Catherine Cruz of the Verbum Dei community, shares her reflection from the Scripture Festival, which took place at St Alban's Cathedral in early February.
I was very fortunate to take part in the ‘God Who Speaks’ Scripture festival, organised by the Diocese of Westminster in early February at St Alban’s Cathedral. Various groups, who in different ways communicate God’s Word, hosted Tent of Encounter spaces dotted around the nave of the Cathedral, visited firstly groups of primary school after their exciting assemblies, and then members of different parishes wandered around, exploring different approaches to training, praying, evangelising through the Bible. At the same time there was the offer of workshops to deepen in particular themes.
Our Verbum Dei Community Tent of Encounter was in the section ‘Seeing the Word’, and we displayed various paintings that members of my community had painted as a result of praying and reflecting on particular passages. We chatted to our visitors, listened to their impressions of our paintings, explained about our ministry, the retreats we offer for people to grow in their relationship with God, especially through giving time to listen in a personal way to Scripture.
The other aspect of our Tent was ‘the Door of the Word’, a cardboard doorway, painted to look like the stone of the Cathedral around us, seeking to express how God’s Word is like a door, opening up a deeper vision of life and faith, as Jesus says in John 10:9:
‘I am the Gate, whoever enters through me will be saved. He will come in and he will go out and find pasture.'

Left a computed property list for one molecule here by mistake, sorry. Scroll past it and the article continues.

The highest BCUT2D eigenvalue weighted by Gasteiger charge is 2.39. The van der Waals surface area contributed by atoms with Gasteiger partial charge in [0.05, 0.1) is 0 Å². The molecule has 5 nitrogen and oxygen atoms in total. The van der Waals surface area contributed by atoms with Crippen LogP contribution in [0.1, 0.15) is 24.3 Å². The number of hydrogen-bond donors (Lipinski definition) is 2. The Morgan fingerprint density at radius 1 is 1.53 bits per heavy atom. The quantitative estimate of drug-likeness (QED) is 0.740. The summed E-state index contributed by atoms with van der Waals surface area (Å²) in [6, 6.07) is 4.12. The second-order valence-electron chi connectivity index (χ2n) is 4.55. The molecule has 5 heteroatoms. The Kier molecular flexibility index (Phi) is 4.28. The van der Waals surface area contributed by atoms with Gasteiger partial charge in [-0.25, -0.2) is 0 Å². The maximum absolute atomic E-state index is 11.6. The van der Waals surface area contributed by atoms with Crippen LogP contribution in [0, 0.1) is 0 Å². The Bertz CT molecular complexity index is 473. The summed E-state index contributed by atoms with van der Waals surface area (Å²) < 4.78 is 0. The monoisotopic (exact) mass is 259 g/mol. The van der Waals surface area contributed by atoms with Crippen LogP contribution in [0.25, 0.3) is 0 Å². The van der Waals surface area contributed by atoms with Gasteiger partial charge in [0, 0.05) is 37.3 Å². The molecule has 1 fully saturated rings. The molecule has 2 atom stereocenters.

The ‘Door of the Word’ became a kind of prayer wall, with lots of the school children crowding round to write on Post-it notes to stick on the wall; their petitions, their take on scripture. A couple of my favourites are: ‘God loves you, Including You', '"Fear not" is repeated 366 times in the Bible’, and ‘The Light shines everywhere and anywhere’.
Thinking back, two Bible readings come to my mind: first, the parable of the sower, how the seed, the Word, that falls on good ground gives a big harvest; the groups and communities taking part showed so much creativity, energy and passion to transmit their faith, it felt like a taste of that harvest. The other reading is from Exodus 3, where God tells Moses, ‘You are standing on holy ground’.
I discovered that ‘holy ground’ in different ways in the Scripture Festival: the hearts of each person looking around with their own questions and journey, the ‘holy ground’ of being Church together, especially reconnecting after months of online life, and of course the ‘holy ground’ of the Cathedral itself, the thrill of being in a place of worship where Christians have been praying and listening to God’s Word for hundreds of years, not to mention the ‘holy ground’ of being there taking part in a Catholic event in an Anglican space, a warming example of ecumenical cooperation.
Hopefully many seeds have been sown and will continue to bear fruit!
See more photos from the Scripture Festival here.